EXCLUSIVE: British man faces extradition to RAF base on Cyprus amid historic claims he raped two gir


AN alleged paedophile could become one of less than a handful of people to be extradited to a tiny British military colony amid allegations he sexually abused two girls.

Dennis Barber, 68, from Winsford, Cheshire, is facing extradition to the British Sovereign Base areas of Akrotiri and Dhekelia (SBA), on Cyprus, Greece, amid allegations he raped and sexually assaulted two girls from 1977 to 1980 at an address in Philip Road at the RAF station in Akrotiri.

The girls were aged eight and ten when the abuse is alleged to have started.

There are six charges in total - two of rape concerning the older girl and one rape and three sexual assault charges in respect of the other.

The SBA (pictured above) is a British Overseas Territory, which includes British military bases and installations.

They were retained by the British under the 1960 treaty of independence, signed by the UK, Greece and Turkey.

BASE: Today SBA is used for British communications (YouTube/Google)

Today, the territory is a station for signals intelligence and provides a strategic parts of the UK communications gathering and monitoring network in the Mediterranean and Middle East.

Westminster Magistrates Court heard on Wednesday Barber was investigated over the offences, and after complaints from a third girl, from 1988.

It concluded with him getting a letter from the CAB Attorney General promising him there would be no prosecution.

A fresh investigation was launched in 2017 when two of the original complainants were re-examined after they came forward again following publicity over historical sex offences.

Representing Barber, Ben Keith, said: "On the basis that this investigation is a new prosecution, it started this extradition request."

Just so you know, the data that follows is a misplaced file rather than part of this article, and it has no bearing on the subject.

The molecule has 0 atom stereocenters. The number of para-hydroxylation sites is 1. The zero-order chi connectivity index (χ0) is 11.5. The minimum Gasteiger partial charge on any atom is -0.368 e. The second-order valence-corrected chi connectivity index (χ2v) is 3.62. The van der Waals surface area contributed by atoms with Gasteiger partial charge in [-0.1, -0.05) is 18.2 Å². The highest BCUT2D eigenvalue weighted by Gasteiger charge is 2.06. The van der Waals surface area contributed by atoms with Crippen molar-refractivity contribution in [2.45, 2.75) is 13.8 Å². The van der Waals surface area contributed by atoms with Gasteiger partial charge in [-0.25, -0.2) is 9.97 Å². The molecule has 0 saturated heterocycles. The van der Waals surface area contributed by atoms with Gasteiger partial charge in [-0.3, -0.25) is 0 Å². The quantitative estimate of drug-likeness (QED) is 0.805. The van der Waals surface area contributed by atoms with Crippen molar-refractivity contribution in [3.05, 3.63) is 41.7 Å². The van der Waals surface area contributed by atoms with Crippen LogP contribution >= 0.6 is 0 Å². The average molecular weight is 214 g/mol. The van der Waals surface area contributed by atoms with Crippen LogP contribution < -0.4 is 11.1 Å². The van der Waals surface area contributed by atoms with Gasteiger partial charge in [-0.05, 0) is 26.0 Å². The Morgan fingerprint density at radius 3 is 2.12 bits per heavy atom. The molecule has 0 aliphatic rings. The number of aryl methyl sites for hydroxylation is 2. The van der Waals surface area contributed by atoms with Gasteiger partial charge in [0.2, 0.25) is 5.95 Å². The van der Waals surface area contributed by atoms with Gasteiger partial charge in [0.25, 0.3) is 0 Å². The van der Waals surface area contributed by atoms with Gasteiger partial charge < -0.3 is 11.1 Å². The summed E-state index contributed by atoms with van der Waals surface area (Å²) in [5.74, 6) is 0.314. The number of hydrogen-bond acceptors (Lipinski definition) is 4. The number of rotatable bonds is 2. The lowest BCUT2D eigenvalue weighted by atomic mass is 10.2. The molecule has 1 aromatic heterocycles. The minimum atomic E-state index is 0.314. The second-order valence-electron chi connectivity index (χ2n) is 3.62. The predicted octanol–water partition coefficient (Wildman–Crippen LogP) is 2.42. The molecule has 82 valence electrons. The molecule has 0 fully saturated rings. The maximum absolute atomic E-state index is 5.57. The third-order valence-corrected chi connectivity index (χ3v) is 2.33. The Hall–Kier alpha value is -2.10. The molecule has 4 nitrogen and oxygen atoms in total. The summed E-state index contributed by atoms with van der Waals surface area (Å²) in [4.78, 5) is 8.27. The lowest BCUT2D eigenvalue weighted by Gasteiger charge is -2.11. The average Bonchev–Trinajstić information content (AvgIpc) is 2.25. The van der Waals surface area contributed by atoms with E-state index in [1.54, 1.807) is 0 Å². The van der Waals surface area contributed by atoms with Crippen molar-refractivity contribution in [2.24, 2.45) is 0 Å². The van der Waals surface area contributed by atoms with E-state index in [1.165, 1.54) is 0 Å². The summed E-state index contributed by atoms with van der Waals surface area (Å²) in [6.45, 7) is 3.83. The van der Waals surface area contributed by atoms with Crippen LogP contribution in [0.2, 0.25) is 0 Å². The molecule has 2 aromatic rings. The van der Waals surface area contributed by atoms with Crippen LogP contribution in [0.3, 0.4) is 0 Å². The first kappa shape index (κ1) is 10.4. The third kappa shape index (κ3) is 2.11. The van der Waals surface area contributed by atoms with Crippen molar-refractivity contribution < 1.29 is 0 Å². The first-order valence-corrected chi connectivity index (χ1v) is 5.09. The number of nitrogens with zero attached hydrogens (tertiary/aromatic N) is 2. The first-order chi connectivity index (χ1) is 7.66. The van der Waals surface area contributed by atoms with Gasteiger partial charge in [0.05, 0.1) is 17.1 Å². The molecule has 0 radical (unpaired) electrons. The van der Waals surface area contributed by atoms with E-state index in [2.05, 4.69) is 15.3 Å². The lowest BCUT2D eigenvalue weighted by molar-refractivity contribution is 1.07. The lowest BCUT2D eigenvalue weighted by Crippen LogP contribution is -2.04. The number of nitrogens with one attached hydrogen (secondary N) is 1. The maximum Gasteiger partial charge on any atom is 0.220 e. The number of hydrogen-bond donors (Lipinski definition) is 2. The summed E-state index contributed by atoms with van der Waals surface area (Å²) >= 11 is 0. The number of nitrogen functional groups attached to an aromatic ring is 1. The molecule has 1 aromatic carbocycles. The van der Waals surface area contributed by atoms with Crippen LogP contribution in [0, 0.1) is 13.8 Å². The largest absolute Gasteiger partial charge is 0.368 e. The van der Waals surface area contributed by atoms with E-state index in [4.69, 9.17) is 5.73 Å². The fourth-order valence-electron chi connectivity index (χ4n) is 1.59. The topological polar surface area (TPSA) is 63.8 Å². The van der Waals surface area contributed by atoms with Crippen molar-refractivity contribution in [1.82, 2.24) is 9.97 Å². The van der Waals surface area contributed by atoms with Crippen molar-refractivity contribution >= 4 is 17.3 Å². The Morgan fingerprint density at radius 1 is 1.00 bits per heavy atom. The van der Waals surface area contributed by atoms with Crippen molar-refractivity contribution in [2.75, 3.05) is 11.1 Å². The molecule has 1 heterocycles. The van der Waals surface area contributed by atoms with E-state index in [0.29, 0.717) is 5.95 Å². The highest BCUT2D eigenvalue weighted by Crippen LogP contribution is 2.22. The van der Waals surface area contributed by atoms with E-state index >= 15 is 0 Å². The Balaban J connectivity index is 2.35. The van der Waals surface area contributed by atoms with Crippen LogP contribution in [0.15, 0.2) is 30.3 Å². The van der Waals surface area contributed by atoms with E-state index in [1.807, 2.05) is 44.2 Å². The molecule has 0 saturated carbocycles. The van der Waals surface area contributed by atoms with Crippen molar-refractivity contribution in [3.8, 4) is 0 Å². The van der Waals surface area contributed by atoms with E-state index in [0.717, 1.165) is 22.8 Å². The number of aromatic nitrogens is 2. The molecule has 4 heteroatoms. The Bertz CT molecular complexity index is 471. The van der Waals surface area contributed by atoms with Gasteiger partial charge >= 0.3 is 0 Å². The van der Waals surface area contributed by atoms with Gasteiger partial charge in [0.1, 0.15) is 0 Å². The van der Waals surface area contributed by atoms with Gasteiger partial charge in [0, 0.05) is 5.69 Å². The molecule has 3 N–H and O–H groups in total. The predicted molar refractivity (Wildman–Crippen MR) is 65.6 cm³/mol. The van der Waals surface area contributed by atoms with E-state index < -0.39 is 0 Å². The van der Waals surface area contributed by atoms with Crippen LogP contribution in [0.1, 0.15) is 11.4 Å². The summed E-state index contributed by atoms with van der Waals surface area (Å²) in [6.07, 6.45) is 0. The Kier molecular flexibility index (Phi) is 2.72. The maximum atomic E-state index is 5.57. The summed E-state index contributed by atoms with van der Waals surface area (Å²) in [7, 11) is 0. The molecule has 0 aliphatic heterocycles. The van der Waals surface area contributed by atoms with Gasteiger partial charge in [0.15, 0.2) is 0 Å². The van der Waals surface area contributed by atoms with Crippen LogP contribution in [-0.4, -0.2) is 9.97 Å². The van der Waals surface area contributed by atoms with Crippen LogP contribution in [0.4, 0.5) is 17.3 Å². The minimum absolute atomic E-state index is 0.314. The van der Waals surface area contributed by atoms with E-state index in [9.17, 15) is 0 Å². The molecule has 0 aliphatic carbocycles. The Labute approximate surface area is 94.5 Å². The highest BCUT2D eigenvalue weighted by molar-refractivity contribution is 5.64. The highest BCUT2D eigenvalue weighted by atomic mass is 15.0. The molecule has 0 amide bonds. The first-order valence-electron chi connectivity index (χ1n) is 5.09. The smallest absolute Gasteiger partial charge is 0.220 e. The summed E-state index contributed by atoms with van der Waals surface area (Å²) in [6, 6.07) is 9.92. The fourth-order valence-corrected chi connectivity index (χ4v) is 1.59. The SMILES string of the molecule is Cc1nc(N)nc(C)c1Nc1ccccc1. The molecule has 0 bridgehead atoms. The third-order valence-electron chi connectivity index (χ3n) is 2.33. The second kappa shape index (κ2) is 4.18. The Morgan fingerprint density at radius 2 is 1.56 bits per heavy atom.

DENIAL: Sketch of Barber in court this week (Jon Austin)

Mr Keith said the extradition would be contested on grounds that there is not a prima facie case against Barber, who denies the allegations.

It would also be argued that the 21-year delay between the first investigation and any trial was an unreasonable time period.

He added: "Above anything, he was given an assurance in 1988 he would not be prosecuted.

"I don't think we have got the original letter, but it is clear from the evidence in the papers the CAB attorney general made a decision not to prosecute.

"Mr Barber partner is 80 and he has been her full-time carer since 1999.

"The article 8 (human rights) of the partner need to be considered in this case."

There have only been one or two previous extradition requests from SBA to the UK and a small number from the UK to the SBA.

BAIL: Deputy Chief Judge Tan Ikram (YouTube)

Deputy Chief Judge Tan Ikram said Barber would be housed in a police station on the base if he is extradited, and if subsequently found guilty at trial, it was likely he would serve his time in the UK.

He said: "They are still using the old Colonial law from the last century, so prisoners can be housed in any prison in any of the colonies.

Out there prisoners are housed in what is actually a police station with a few cells.

It is likely he would be retuned here for any prison sentence.

The case was adjourned and Barber was released on conditional bail with a curfew.

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